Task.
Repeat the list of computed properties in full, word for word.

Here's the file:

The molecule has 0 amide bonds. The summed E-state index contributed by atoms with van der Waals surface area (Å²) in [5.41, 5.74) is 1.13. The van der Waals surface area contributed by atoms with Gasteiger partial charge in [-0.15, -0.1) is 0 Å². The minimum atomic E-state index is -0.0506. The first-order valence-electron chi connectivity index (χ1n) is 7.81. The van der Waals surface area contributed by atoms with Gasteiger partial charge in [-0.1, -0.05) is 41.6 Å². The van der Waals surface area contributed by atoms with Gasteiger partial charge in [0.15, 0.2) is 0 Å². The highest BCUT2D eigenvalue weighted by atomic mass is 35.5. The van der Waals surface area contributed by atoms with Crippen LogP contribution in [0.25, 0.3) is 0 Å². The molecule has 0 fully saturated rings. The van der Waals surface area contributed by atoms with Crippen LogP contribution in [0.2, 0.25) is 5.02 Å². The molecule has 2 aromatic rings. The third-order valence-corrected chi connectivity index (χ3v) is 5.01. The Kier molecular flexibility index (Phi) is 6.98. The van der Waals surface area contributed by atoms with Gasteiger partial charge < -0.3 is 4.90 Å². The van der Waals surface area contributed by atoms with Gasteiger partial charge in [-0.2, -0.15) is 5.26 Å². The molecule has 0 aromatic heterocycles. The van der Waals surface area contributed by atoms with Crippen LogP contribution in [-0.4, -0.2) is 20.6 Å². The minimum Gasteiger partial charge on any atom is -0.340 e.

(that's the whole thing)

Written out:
The molecule has 0 amide bonds. The summed E-state index contributed by atoms with van der Waals surface area (Å²) in [5.41, 5.74) is 1.13. The van der Waals surface area contributed by atoms with Gasteiger partial charge in [-0.15, -0.1) is 0 Å². The minimum atomic E-state index is -0.0506. The first-order valence-electron chi connectivity index (χ1n) is 7.81. The van der Waals surface area contributed by atoms with Gasteiger partial charge in [-0.1, -0.05) is 41.6 Å². The van der Waals surface area contributed by atoms with Gasteiger partial charge in [0.15, 0.2) is 0 Å². The highest BCUT2D eigenvalue weighted by atomic mass is 35.5. The van der Waals surface area contributed by atoms with Crippen LogP contribution in [0.25, 0.3) is 0 Å². The molecule has 0 fully saturated rings. The van der Waals surface area contributed by atoms with Crippen LogP contribution in [0.2, 0.25) is 5.02 Å². The molecule has 2 aromatic rings. The third-order valence-corrected chi connectivity index (χ3v) is 5.01. The Kier molecular flexibility index (Phi) is 6.98. The van der Waals surface area contributed by atoms with Gasteiger partial charge < -0.3 is 4.90 Å². The van der Waals surface area contributed by atoms with Gasteiger partial charge in [-0.2, -0.15) is 5.26 Å². The molecule has 0 aromatic heterocycles. The van der Waals surface area contributed by atoms with Crippen LogP contribution in [-0.4, -0.2) is 20.6 Å². The minimum Gasteiger partial charge on any atom is -0.340 e.